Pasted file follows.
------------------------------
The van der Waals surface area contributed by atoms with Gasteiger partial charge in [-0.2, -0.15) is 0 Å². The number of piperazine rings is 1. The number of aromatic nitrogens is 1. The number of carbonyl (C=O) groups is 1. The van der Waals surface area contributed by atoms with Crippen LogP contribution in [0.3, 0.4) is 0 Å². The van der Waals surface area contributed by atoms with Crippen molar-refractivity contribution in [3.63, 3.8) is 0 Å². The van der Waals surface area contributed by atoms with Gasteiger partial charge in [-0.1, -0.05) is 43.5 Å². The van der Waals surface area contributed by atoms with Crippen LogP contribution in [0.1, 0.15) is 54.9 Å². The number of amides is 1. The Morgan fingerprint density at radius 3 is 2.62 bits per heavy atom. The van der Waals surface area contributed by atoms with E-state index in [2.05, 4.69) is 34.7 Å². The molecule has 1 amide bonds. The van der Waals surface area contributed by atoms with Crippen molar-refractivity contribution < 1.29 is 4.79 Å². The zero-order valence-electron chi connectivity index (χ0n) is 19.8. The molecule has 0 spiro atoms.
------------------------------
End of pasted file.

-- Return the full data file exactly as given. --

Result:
The van der Waals surface area contributed by atoms with Gasteiger partial charge in [-0.2, -0.15) is 0 Å². The number of piperazine rings is 1. The number of aromatic nitrogens is 1. The number of carbonyl (C=O) groups is 1. The van der Waals surface area contributed by atoms with Crippen LogP contribution in [0.3, 0.4) is 0 Å². The van der Waals surface area contributed by atoms with Crippen molar-refractivity contribution in [3.63, 3.8) is 0 Å². The van der Waals surface area contributed by atoms with Gasteiger partial charge in [-0.1, -0.05) is 43.5 Å². The van der Waals surface area contributed by atoms with Crippen LogP contribution in [0.1, 0.15) is 54.9 Å². The number of amides is 1. The Morgan fingerprint density at radius 3 is 2.62 bits per heavy atom. The van der Waals surface area contributed by atoms with E-state index in [2.05, 4.69) is 34.7 Å². The molecule has 1 amide bonds. The van der Waals surface area contributed by atoms with Crippen molar-refractivity contribution < 1.29 is 4.79 Å². The zero-order valence-electron chi connectivity index (χ0n) is 19.8. The molecule has 0 spiro atoms.